In the documentary, Arrington had said that he didn’t know a single black entrepreneur in Silicon Valley. Then he said that he had once put one black entrepreneur on stage at a TechCrunch event—but would have done the same even if the black entrepreneur had been running a “clown show.” These are blunt comments, and they exemplify the dark side of Silicon Valley: that it is composed of an elite group of power brokers totally ignorant of the hurdles faced by minority groups. Venture capitalists routinely tout their “patternrecognition” abilities—they say they know a successful entrepreneur when they see one. Sadly, the patterns they see merely represent those who have achieved success in the past: typically young, white males.
Silicon Valley is indeed a meritocracy for those who meet these criteria. But others—the blacks, women, and Hispanics—find it an private club from which they are excluded.
The good news is that these obstacles can be surmounted.
First, let’s stop pretending that the tech industry is perfect and admit that there is a problem. All of us have biases, whether we realize it or not. Research published in September 2011 by the Level Playing Field Institute (LPFI) revealed that hidden biases within the I.T. workplace caused women and blacks to have negative workplace experiences far more often than their male and white counterparts. They were more likely to say they had difficulty balancing their work and family responsibilities, had been excluded by cliques, or were bullied. Not surprisingly, this leads to lower job satisfaction and increased turnover among members of these groups, creating a significant cost for employers and a loss of talent for the sector.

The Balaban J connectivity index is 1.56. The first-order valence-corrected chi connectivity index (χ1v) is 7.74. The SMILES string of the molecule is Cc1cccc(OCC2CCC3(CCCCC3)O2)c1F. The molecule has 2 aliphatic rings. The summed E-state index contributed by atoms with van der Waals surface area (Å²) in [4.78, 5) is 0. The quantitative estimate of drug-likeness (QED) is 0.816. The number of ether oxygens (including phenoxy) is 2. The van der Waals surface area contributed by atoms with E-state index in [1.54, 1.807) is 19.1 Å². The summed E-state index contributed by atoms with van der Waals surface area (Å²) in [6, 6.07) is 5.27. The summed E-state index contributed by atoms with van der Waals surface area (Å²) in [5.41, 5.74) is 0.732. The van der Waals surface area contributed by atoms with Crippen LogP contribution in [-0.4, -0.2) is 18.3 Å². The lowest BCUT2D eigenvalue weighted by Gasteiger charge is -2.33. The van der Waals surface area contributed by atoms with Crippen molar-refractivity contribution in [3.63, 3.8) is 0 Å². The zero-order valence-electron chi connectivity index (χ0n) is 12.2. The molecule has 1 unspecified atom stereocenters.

LPFI founder Freada Klein says that to fix the bias problem, corporations need to systematically collect anonymous data from employees on their perceptions and experiences. Otherwise, she says, there is no way for hidden biases to become apparent. She says that companies need to create a workplace culture in which differences are respected and people can speak up about inadvertent, unintended bias or exclusion. A critical mass of underrepresented groups is important; one or two token hires will always be in the spotlight. It’s obviously unfair to ask one person to represent an entire gender or race, and the pressure to do so has been shown to lead to stilted performance.